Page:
Gertrude Gibson was a fixture in Denton and there were few people in Denton and the state of Texas who did not know this remarkable woman. Her primary allegiance was to Texas Woman’s University. In her 50-plus years of employment for the college she held positions in the Dean of Women (now Student Life), Admissions, the Registrar’s Office and in the Development Office. At all her posts Gertrude promoted TWU to potential students, donors and the community.
Gertrude also saw the big picture. She knew that TWU was a key component of the city, county and Texas. Gertrude chose to be an ambassador for both TWU and Denton and worked diligently for a strong partnership. Civic and state organizations were fortunate to have her as a member and leader. She gave time and energy to the Denton Chamber of Commerce, the Denton County Historical Society, Denton County 4-H Club Committee, the National Home Fashions League, Heard Natural Science Museum and Wildlife Sanctuary, Texas Farm Bureau, Beautify Texas Council and Wild Basin Institute for Environmental Studies. Gertrude also won an award for her part in establishing the first Texas Wildflower Day. Gertrude made time to be active in the social services and United Way of Denton County was very important to her. She served on the board of directors and made time to participate in numerous campaign activities.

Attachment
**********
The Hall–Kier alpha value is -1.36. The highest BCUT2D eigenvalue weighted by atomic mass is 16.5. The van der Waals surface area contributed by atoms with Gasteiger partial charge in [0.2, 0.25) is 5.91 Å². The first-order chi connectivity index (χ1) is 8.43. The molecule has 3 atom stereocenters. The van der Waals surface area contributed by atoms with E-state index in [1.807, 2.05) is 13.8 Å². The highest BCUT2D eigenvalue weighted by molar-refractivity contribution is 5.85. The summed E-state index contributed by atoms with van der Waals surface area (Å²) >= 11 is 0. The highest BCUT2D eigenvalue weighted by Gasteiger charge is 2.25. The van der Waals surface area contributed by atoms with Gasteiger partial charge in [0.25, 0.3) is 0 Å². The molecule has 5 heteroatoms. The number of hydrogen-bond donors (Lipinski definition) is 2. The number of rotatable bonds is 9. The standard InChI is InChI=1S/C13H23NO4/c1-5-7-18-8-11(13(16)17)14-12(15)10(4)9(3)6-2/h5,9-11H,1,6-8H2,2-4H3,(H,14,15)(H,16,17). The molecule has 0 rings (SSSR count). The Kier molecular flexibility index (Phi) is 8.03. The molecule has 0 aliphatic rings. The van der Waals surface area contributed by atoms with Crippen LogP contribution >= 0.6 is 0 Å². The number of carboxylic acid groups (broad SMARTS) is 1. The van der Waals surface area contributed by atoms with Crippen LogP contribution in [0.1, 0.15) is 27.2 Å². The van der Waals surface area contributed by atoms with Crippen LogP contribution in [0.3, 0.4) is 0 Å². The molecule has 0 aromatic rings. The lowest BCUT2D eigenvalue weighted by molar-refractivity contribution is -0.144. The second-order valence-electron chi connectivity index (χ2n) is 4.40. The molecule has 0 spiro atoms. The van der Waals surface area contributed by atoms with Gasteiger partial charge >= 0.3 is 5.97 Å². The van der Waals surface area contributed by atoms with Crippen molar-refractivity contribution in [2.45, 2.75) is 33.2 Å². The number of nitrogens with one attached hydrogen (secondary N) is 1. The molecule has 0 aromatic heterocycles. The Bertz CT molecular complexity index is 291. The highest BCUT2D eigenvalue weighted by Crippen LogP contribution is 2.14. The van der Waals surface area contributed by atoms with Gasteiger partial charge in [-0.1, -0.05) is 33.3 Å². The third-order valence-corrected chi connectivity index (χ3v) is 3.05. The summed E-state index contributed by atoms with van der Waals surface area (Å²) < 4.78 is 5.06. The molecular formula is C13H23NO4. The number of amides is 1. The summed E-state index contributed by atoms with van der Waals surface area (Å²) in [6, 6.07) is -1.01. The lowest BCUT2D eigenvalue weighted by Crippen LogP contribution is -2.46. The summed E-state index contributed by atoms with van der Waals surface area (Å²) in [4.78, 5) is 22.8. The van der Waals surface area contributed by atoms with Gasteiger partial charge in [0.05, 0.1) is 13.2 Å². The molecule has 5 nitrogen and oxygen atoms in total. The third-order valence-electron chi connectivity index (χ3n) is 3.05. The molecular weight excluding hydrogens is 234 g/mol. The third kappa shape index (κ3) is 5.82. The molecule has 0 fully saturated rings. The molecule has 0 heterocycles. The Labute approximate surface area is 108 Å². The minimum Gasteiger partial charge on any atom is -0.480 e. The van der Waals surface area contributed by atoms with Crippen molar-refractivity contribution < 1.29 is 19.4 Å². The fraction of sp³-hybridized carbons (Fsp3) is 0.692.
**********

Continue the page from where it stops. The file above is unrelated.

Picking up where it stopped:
A tribute to Gertrude was written shortly after her death. In the tribute Dr. Phyllis Bridges notes Gertrude’s initials – GG. She said GG stood for many attributes: Good and Generous, Gregarious and Garrulous, and Genteel and Glamorous. She was also a Gracious Giver. Dr. Bridges wrote that Gertrude gave her time, energy and possessions to TWU and the community for 70 years. Upon her passing, Gertrude made some beautiful gifts. Her O’Neil Ford-designed home went to TWU, her body to medical research and a $80,000 bequest to United Way of Denton County.
Gertrude Gibson was a woman of congeniality. Everyone who knew her was blessed beyond measure. Gertrude’s spiritual legacy left its mark on all who met her. Gertrude’s tangible legacy left a mark on those who were in need yet never knew this generous donor.
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